By staff - International Trade Union Confederation, July 19, 2021

Trade unions have welcomed the adoption of the Ministerial Declaration by the High-level Political Forum on Sustainable Development (HLPF) as it recognises decent work, social protection and climate resilient investments with just transitions as key pillars for recovery. But this must now be translated into government action.

This year’s HLPF focused on ways to ensure a sustainable and resilient recovery from COVID-19 in line with the SDGs. This included a review of progress on SDG 8.

The Ministerial Declaration reaffirms governments’ commitment to the SDGs as the “global blueprint” to respond to the pandemic and build “a better future for all”.

Trade unions welcomed:

  • references to the decent work agenda;
  • a commitment to protection of labour rights and occupational health and safety for all;
  • a pledge to eradicate forced and child labour;
  • the creation of “conditions for decent work for all, including for those in the informal economy”;
  • the promotion of sustainable business practices;
  • the call for investments in the care economy;
  • the recognition of women’s disproportionate share of unpaid care and domestic work;
  • and the need to close the gender gap in the labour market.

Even though the Declaration misses the opportunity to explicitly refer to universal social protection, it is vocal on the need for all countries to extend social protection coverage, including social protection floors.

Governments’ failure to live up to Paris Agreement promises puts planet stability at risk

By staff - International Trade Union Confederation, April 21, 2021

In total, 136 governments were due to submit enhanced National Determined Contributions (NDCs), but only 79 have done so. The ITUC has been publishing scorecards on each plan here.

Of the 79 NDCs submitted, the ITUC analysis found that

  • 20 NDCs (25%) have ambitious climate plans;
  • 10 NDCs (8%) have Just Transition plans; and
  • 16 NDCs (13%) use social dialogue.

The ten worst countries for climate ambition and Just Transition are Australia, Austria, Belgium, Brazil, Italy, Japan, Mexico, Poland, Russia and South Korea.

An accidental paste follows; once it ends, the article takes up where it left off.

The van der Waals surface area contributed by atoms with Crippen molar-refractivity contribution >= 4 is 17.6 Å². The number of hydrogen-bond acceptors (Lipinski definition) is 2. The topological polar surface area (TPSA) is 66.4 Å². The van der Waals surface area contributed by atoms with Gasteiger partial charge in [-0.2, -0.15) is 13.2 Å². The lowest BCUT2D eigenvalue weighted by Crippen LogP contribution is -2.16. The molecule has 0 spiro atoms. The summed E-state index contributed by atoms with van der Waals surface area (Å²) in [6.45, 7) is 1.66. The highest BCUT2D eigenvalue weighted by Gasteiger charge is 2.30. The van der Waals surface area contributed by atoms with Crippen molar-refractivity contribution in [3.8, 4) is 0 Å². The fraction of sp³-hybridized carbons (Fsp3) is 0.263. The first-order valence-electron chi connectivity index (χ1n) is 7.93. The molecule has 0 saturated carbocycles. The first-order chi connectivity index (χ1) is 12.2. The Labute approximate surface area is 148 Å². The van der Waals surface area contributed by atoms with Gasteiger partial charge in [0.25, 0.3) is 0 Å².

Two of the biggest countries, the USA and China, could announce their latest plans this week.

Sharan Burrow, ITUC General Secretary, said: “Six years since the Paris Agreement was signed and the day before Earth Day, this isn’t good enough. The richest countries of the world should be taking the lead, not dragging behind.

“Only one in four countries have ambitious climate plans, and nearly nine out of ten countries are denying working people and communities a say in their own future by not using social dialogue.

“Climate change is the biggest threat to all of us and we need NDCs from all governments now, with strong Just Transition plans and social dialogue at their centre. For workers this means climate-friendly jobs that transition from fading employment sectors to new, growing industries. Working people deserve nothing less.”

  • The countries that show the most ambitious climate plans: Costa Rica, Ethiopia, Kenya, Moldova, Rwanda and Suriname.
  • The countries with credible Just Transition plans: Argentina, Costa Rica, Dominican Republic, European Union (EU), Germany, Kenya, Netherlands, Norway, Spain and Suriname.
  • The countries using social dialogue: Argentina, Costa Rica, Denmark, EU, France, Germany, Italy, Japan, Kenya, Netherlands, Norway, Panama, Poland, Spain and the UK.

The EU is taking an important step with its recovery package that includes a Just Transition Fund to direct $21 billion to fossil fuel and carbon-intensive regions most impacted by the energy transition.

Kenya explicitly refers to Just Transition in its NDCs submission, and the government is consulting workers’ unions about its plans.

Costa Rica’s NDC submission includes a Just Transition plan and a commitment to tripart social dialogue between the government, working people and employers.